Everything You Need to Know About Redirects

Redirects are just one small slice of the SEO pie, but they can be a fairly important slice. It’s one small change that could do a lot for the user’s experience and your ranking.

One note up front: this article will only cover 301 redirects (that, is “permanently moved”) because they’re the most commonly used. Additionally, it will only make use of .htaccess on an Apache server and a few alternative methods. It will not cover setting up redirects on any version of IIS servers since they’re far less popular and a little too complicated for an article of this scope. If you’re not sure what kind of server your site is on, plug the URL into builtwith.com. All your server information should be at the top of the results page. If it says Apache, you’re good to go, so read on!

What Is a Redirect?

Without getting technical, a redirect is kind of like a permanent detour sign. To give a literal example, let’s say your original page was at example.com/2013-coupons. If you set up a redirect from example.com/2013-coupons to example.com/2014-coupons and then you type /2013-coupons into your browser, it will send you to /2014-coupons instead.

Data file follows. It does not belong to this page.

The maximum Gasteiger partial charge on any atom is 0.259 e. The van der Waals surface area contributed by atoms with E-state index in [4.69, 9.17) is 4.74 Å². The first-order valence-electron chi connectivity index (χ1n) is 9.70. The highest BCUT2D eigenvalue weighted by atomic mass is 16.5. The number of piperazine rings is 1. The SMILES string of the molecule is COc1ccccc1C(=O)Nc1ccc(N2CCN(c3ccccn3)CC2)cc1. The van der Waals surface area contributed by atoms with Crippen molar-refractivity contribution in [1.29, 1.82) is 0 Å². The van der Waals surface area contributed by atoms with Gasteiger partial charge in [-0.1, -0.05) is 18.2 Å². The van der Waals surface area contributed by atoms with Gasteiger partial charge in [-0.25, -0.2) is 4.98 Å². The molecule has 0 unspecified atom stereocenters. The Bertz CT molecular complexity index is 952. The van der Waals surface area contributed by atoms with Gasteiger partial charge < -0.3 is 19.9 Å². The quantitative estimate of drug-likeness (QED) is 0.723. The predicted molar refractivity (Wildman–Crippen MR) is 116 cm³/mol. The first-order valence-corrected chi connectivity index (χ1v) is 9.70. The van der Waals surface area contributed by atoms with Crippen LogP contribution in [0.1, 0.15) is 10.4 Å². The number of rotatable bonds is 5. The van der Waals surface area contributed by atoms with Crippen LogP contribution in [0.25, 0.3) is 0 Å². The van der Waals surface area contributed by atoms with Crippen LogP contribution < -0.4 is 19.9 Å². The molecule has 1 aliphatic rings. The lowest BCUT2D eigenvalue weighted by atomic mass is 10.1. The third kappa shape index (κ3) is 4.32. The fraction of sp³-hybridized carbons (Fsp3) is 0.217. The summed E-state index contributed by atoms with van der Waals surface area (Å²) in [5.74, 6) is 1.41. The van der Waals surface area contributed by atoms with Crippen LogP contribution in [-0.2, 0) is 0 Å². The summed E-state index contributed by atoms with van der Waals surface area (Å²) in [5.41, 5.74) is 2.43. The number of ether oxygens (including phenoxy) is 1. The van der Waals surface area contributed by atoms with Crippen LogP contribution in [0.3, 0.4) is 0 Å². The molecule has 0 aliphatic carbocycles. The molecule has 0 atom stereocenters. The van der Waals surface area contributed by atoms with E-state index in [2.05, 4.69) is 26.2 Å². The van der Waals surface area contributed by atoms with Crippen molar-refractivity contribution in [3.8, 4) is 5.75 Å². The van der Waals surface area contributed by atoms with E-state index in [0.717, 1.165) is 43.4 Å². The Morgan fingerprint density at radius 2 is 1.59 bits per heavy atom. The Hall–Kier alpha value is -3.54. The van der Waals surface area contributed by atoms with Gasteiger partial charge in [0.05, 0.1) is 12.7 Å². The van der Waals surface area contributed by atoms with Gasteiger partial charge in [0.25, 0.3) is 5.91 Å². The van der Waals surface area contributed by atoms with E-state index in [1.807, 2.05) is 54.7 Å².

Pretty simple, right?

Using .htaccess

An .htaccess (short for hypertext access) file is used to configure or enable certain features on a supported web server. One of those features is redirects.

To get your .htaccess file, log into your site via FTP. You should find the .htaccess file in the root directory for your site. If it’s not there (it’s not a required file, so it may not exist on your site yet), create a blank file in Notepad and save it. Once it’s saved, rename it “.htaccess”; no quotes, no spaces, no .txt extension. Once renamed, upload it to the root directory of your site. When you want to make changes, just open this file in Notepad or an equivalent program. When you’re done, save it and upload it, overwriting the previous file.

Using .htaccess can be a little dangerous to your site if you make a mistake. Here are some safety tips:

  • ALWAYS save a backup before making changes, just in case
  • Notate your manual entries so you know what they do; this is done by adding a # at the beginning of each line (known as commenting out a line)
  • Don’t remove anything already in your .htaccess; it’s probably there for a reason